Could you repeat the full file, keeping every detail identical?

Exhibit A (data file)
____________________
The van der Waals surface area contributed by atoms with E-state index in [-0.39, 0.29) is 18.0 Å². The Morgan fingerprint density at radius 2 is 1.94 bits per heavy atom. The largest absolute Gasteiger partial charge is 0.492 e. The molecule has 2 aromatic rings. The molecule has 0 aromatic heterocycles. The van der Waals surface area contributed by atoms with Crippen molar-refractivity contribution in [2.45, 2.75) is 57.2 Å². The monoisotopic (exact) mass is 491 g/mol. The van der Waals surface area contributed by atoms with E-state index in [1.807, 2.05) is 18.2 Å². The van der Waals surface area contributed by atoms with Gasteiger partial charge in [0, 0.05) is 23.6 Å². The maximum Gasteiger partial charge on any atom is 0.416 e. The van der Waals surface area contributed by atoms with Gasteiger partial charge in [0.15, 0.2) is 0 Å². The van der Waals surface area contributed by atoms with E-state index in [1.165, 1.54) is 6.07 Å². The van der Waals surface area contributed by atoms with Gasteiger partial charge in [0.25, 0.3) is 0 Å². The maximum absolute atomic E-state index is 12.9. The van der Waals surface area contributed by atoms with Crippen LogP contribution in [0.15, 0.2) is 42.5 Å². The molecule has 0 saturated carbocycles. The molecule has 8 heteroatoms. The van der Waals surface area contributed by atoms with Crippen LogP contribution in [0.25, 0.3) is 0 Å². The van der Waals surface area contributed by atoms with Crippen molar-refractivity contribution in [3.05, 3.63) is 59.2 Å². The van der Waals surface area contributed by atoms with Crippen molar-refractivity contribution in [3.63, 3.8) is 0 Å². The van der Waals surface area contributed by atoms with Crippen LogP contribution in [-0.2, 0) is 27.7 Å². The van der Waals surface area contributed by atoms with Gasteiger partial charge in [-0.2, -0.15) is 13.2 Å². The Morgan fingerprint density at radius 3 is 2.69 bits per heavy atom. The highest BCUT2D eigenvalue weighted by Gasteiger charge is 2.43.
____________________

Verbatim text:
The van der Waals surface area contributed by atoms with E-state index in [-0.39, 0.29) is 18.0 Å². The Morgan fingerprint density at radius 2 is 1.94 bits per heavy atom. The largest absolute Gasteiger partial charge is 0.492 e. The molecule has 2 aromatic rings. The molecule has 0 aromatic heterocycles. The van der Waals surface area contributed by atoms with Crippen molar-refractivity contribution in [2.45, 2.75) is 57.2 Å². The monoisotopic (exact) mass is 491 g/mol. The van der Waals surface area contributed by atoms with E-state index in [1.807, 2.05) is 18.2 Å². The van der Waals surface area contributed by atoms with Gasteiger partial charge in [0, 0.05) is 23.6 Å². The maximum Gasteiger partial charge on any atom is 0.416 e. The van der Waals surface area contributed by atoms with Gasteiger partial charge in [0.15, 0.2) is 0 Å². The van der Waals surface area contributed by atoms with E-state index in [1.165, 1.54) is 6.07 Å². The van der Waals surface area contributed by atoms with Gasteiger partial charge in [0.25, 0.3) is 0 Å². The maximum absolute atomic E-state index is 12.9. The van der Waals surface area contributed by atoms with Crippen LogP contribution in [0.15, 0.2) is 42.5 Å². The molecule has 0 saturated carbocycles. The molecule has 8 heteroatoms. The van der Waals surface area contributed by atoms with Crippen LogP contribution in [0.25, 0.3) is 0 Å². The van der Waals surface area contributed by atoms with Crippen molar-refractivity contribution in [3.05, 3.63) is 59.2 Å². The van der Waals surface area contributed by atoms with Crippen molar-refractivity contribution in [3.63, 3.8) is 0 Å². The van der Waals surface area contributed by atoms with Crippen LogP contribution in [-0.2, 0) is 27.7 Å². The van der Waals surface area contributed by atoms with Gasteiger partial charge in [-0.2, -0.15) is 13.2 Å². The Morgan fingerprint density at radius 3 is 2.69 bits per heavy atom. The highest BCUT2D eigenvalue weighted by Gasteiger charge is 2.43.